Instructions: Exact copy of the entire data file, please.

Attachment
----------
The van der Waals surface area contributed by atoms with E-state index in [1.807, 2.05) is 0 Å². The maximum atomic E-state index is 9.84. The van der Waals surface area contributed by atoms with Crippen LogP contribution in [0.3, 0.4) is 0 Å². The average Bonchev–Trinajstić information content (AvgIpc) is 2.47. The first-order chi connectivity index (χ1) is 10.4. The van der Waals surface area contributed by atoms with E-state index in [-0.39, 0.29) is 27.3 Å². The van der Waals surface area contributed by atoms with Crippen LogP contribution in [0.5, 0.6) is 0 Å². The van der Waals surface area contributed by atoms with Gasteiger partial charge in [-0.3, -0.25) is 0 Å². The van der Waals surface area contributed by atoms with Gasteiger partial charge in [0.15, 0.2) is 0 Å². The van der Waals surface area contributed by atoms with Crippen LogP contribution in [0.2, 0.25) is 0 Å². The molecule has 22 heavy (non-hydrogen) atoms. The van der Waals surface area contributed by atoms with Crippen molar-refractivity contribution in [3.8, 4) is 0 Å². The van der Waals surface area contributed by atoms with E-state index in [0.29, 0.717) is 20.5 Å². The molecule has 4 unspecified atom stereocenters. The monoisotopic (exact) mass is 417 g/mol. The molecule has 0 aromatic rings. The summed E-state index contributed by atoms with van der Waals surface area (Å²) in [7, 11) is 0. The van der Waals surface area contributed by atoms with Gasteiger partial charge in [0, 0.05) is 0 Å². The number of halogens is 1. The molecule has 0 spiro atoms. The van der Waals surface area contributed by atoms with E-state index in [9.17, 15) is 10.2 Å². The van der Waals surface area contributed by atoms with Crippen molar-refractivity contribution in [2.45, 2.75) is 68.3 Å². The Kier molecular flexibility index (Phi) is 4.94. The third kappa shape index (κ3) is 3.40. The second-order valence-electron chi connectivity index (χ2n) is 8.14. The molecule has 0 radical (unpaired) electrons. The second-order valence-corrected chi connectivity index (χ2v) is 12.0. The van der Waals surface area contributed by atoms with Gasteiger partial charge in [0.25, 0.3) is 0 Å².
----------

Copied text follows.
The van der Waals surface area contributed by atoms with E-state index in [1.807, 2.05) is 0 Å². The maximum atomic E-state index is 9.84. The van der Waals surface area contributed by atoms with Crippen LogP contribution in [0.3, 0.4) is 0 Å². The average Bonchev–Trinajstić information content (AvgIpc) is 2.47. The first-order chi connectivity index (χ1) is 10.4. The van der Waals surface area contributed by atoms with E-state index in [-0.39, 0.29) is 27.3 Å². The van der Waals surface area contributed by atoms with Crippen LogP contribution in [0.5, 0.6) is 0 Å². The van der Waals surface area contributed by atoms with Gasteiger partial charge in [-0.3, -0.25) is 0 Å². The van der Waals surface area contributed by atoms with Gasteiger partial charge in [0.15, 0.2) is 0 Å². The van der Waals surface area contributed by atoms with Crippen LogP contribution in [0.2, 0.25) is 0 Å². The molecule has 22 heavy (non-hydrogen) atoms. The van der Waals surface area contributed by atoms with Crippen molar-refractivity contribution in [3.8, 4) is 0 Å². The van der Waals surface area contributed by atoms with E-state index in [0.29, 0.717) is 20.5 Å². The molecule has 4 unspecified atom stereocenters. The monoisotopic (exact) mass is 417 g/mol. The molecule has 0 aromatic rings. The summed E-state index contributed by atoms with van der Waals surface area (Å²) in [7, 11) is 0. The van der Waals surface area contributed by atoms with Gasteiger partial charge in [0, 0.05) is 0 Å². The number of halogens is 1. The molecule has 0 spiro atoms. The van der Waals surface area contributed by atoms with E-state index in [9.17, 15) is 10.2 Å². The van der Waals surface area contributed by atoms with Crippen molar-refractivity contribution in [2.45, 2.75) is 68.3 Å². The Kier molecular flexibility index (Phi) is 4.94. The third kappa shape index (κ3) is 3.40. The second-order valence-electron chi connectivity index (χ2n) is 8.14. The molecule has 0 radical (unpaired) electrons. The second-order valence-corrected chi connectivity index (χ2v) is 12.0. The van der Waals surface area contributed by atoms with Gasteiger partial charge in [0.25, 0.3) is 0 Å².